Saturday, 20 February 2010

Spiders gather water with their webs

A new study looks at how spiders use their webs to collect moisture from the air. Image courtesy of PD

Joel Kontinen

A bright autumn morning will make spiders’ webs glisten in the sunlight. This has to do with water droplets that cling to them. In other words, spiders do not have to trudge down to a stream to drink some water but they get it from the moisture in the air.

Recently, a team of Chinese researchers published a paper in the journal Nature on how spiders use their webs to collect moisture. Zheng Yongmei and colleagues examined the webs of Uloborus walckenaerius spiders with an electron microscope and reported on their observations.

The researchers noticed that the structure of the web makes water droplets cling to the silk. They hope to copy the technology spiders already make use of and have constructed a man-made web for collecting moisture from the air.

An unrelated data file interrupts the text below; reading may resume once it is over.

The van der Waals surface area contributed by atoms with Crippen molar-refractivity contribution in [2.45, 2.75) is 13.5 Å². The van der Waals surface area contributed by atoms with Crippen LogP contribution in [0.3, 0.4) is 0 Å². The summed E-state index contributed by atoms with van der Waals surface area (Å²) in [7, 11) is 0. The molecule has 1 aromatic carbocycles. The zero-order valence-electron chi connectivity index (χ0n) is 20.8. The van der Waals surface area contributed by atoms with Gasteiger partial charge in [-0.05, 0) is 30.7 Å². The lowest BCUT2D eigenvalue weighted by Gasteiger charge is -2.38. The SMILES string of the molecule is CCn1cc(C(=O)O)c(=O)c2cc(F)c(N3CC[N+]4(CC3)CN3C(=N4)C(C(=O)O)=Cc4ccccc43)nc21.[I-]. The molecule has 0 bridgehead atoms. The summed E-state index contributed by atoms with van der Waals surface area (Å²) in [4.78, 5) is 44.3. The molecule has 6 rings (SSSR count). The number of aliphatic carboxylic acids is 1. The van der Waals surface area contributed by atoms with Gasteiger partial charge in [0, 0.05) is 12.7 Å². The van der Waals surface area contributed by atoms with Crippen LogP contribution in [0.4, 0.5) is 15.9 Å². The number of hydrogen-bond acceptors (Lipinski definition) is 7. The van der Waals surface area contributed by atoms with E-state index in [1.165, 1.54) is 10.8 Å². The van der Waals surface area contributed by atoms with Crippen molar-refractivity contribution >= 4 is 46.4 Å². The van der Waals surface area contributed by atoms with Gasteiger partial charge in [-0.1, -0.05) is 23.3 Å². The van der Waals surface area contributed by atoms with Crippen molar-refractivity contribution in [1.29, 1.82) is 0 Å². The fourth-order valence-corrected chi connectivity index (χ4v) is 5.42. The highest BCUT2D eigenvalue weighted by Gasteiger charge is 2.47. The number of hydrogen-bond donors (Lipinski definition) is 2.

Time and again scientists notice signs of truly amazing design in nature (You can read more here and here ). Three millennia ago, King Solomon wrote: ”He [i.e. God] has made everything beautiful in its time.” (Ecclesiastes 3:11).

The water-collecting function of a spider’s web also suggests that in the very good world of Genesis 1 and 2 before the Fall, they could have been used for solely non-predatory purposes.


Helmer, Magdalena. 2010. Dew catchers. Nature 463: 7281, 681.

Zheng, Yongmei & al. 2010. Directional water collection on wetted spider silk. Nature 463: 7281, 640-643.